French writer and historian de Chateaubriand emphasises that, in terms of poeticism, Purgatory surpasses both Paradise and Inferno because it represents a future that neither of the two preceding realms possesses. Additionally, unlike Inferno and Paradise, it is depicted with the least abstraction. This is how Bukovac will paint it as well. Although the painting is neither signed nor dated, it was reproduced in 1900 in the first issue of the magazine Život, indicating that Bukovac painted it precisely in Cavtat, where he spent four years at the turn of the century.

Bukovac’s depiction of Purgatory is set within a mountainous landscape. Dante, clad in reddish-brown robes, leans against a rock observing a procession of souls in white veils, led by a young woman. Behind him stands Virgil in white, with a laurel wreath on his head. The light illuminating the souls is the natural afternoon sunlight typical of the Cavtat landscape in spring. A detail of the scene – the sewn eyelids covering the eyes of the souls as they progress, supporting one another, reveals the envious individuals whom Dante placed in the second circle of Purgatory. Incapable of perceiving goodness in themselves and in others, they are blind, both outwardly and especially within their own beings.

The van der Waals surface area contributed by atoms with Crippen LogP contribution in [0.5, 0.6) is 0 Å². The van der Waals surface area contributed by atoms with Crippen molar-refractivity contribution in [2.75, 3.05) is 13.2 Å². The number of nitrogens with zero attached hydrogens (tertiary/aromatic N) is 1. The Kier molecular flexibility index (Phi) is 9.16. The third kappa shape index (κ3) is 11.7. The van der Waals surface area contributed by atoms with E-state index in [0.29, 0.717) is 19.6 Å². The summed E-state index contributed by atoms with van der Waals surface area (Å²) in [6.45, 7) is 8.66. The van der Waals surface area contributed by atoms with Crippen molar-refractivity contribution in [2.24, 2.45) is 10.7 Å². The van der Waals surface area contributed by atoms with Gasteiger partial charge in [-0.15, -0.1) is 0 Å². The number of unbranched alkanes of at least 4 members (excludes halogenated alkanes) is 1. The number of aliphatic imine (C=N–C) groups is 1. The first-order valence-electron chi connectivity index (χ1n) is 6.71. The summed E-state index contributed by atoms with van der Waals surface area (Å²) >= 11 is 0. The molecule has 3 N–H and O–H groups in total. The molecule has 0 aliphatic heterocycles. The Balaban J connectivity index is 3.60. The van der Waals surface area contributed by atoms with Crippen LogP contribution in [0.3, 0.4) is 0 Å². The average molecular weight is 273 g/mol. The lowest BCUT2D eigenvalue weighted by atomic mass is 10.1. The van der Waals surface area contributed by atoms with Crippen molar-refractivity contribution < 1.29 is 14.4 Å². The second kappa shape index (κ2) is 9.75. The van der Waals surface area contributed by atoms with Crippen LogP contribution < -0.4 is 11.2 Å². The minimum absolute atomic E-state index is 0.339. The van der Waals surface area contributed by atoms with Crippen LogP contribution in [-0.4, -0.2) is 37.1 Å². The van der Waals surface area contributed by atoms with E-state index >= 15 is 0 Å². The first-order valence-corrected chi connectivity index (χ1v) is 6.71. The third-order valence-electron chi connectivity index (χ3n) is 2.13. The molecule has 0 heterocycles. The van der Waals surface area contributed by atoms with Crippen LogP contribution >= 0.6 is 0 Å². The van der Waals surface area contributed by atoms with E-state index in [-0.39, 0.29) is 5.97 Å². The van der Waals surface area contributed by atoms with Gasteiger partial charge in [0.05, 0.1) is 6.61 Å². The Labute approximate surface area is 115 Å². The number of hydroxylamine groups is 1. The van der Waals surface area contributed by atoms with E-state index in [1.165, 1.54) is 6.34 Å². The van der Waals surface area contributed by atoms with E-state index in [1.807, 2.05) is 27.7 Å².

Museums and galleries of Konavle consist of the:

Konavle County Museum, House Bukovac, Department of Archaeology and Račić Mausoleum.

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